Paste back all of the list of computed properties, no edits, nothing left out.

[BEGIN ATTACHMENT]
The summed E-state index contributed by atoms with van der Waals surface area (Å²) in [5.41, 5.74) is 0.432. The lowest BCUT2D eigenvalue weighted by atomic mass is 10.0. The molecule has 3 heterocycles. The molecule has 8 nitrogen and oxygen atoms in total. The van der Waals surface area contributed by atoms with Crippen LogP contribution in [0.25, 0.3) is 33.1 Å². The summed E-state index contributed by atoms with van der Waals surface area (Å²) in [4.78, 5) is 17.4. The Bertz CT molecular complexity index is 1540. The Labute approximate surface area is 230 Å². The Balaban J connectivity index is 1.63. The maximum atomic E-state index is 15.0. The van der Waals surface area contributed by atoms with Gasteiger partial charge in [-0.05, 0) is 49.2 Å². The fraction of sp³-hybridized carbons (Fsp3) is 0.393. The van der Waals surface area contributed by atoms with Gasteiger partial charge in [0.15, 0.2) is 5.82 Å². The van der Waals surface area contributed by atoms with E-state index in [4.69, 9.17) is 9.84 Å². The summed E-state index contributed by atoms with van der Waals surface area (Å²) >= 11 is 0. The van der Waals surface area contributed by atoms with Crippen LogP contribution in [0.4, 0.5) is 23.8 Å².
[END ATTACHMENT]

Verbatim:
The summed E-state index contributed by atoms with van der Waals surface area (Å²) in [5.41, 5.74) is 0.432. The lowest BCUT2D eigenvalue weighted by atomic mass is 10.0. The molecule has 3 heterocycles. The molecule has 8 nitrogen and oxygen atoms in total. The van der Waals surface area contributed by atoms with Crippen LogP contribution in [0.25, 0.3) is 33.1 Å². The summed E-state index contributed by atoms with van der Waals surface area (Å²) in [4.78, 5) is 17.4. The Bertz CT molecular complexity index is 1540. The Labute approximate surface area is 230 Å². The Balaban J connectivity index is 1.63. The maximum atomic E-state index is 15.0. The van der Waals surface area contributed by atoms with Gasteiger partial charge in [-0.05, 0) is 49.2 Å². The fraction of sp³-hybridized carbons (Fsp3) is 0.393. The van der Waals surface area contributed by atoms with Gasteiger partial charge in [0.15, 0.2) is 5.82 Å². The van der Waals surface area contributed by atoms with E-state index in [4.69, 9.17) is 9.84 Å². The summed E-state index contributed by atoms with van der Waals surface area (Å²) >= 11 is 0. The van der Waals surface area contributed by atoms with Crippen LogP contribution in [0.4, 0.5) is 23.8 Å².